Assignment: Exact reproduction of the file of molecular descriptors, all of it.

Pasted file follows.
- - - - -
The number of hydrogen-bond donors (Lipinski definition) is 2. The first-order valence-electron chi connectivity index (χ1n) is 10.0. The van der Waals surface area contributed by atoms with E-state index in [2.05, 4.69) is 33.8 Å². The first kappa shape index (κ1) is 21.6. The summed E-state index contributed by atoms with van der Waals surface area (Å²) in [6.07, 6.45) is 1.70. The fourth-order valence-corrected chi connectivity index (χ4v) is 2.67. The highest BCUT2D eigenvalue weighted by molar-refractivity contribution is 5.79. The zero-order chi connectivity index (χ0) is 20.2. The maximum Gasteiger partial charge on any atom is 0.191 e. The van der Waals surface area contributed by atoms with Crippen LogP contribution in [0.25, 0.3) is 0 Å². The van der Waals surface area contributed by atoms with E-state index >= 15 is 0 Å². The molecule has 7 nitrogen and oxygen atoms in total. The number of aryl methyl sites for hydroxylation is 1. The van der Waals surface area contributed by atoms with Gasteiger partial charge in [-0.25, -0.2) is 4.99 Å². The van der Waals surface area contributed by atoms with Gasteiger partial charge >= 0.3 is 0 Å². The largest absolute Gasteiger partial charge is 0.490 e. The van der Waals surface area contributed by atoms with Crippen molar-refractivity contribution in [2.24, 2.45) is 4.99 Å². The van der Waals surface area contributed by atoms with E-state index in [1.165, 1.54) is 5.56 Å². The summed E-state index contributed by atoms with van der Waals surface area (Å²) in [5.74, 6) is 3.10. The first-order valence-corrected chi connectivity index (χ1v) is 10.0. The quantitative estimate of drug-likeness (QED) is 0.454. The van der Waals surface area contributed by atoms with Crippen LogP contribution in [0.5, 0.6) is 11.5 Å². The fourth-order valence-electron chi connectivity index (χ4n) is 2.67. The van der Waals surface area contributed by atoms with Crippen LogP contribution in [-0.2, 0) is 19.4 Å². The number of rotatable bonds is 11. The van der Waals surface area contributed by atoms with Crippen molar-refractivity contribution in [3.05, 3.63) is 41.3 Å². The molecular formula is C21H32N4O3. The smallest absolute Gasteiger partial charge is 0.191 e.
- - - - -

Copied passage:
The number of hydrogen-bond donors (Lipinski definition) is 2. The first-order valence-electron chi connectivity index (χ1n) is 10.0. The van der Waals surface area contributed by atoms with E-state index in [2.05, 4.69) is 33.8 Å². The first kappa shape index (κ1) is 21.6. The summed E-state index contributed by atoms with van der Waals surface area (Å²) in [6.07, 6.45) is 1.70. The fourth-order valence-corrected chi connectivity index (χ4v) is 2.67. The highest BCUT2D eigenvalue weighted by molar-refractivity contribution is 5.79. The zero-order chi connectivity index (χ0) is 20.2. The maximum Gasteiger partial charge on any atom is 0.191 e. The van der Waals surface area contributed by atoms with Crippen LogP contribution in [0.25, 0.3) is 0 Å². The van der Waals surface area contributed by atoms with E-state index >= 15 is 0 Å². The molecule has 7 nitrogen and oxygen atoms in total. The number of aryl methyl sites for hydroxylation is 1. The van der Waals surface area contributed by atoms with Gasteiger partial charge in [-0.25, -0.2) is 4.99 Å². The van der Waals surface area contributed by atoms with Gasteiger partial charge >= 0.3 is 0 Å². The largest absolute Gasteiger partial charge is 0.490 e. The van der Waals surface area contributed by atoms with Crippen molar-refractivity contribution in [2.24, 2.45) is 4.99 Å². The van der Waals surface area contributed by atoms with E-state index in [1.165, 1.54) is 5.56 Å². The summed E-state index contributed by atoms with van der Waals surface area (Å²) in [5.74, 6) is 3.10. The first-order valence-corrected chi connectivity index (χ1v) is 10.0. The quantitative estimate of drug-likeness (QED) is 0.454. The van der Waals surface area contributed by atoms with Crippen LogP contribution in [0.5, 0.6) is 11.5 Å². The fourth-order valence-electron chi connectivity index (χ4n) is 2.67. The van der Waals surface area contributed by atoms with Crippen LogP contribution in [-0.2, 0) is 19.4 Å². The number of rotatable bonds is 11. The van der Waals surface area contributed by atoms with Crippen molar-refractivity contribution in [3.05, 3.63) is 41.3 Å². The molecular formula is C21H32N4O3. The smallest absolute Gasteiger partial charge is 0.191 e.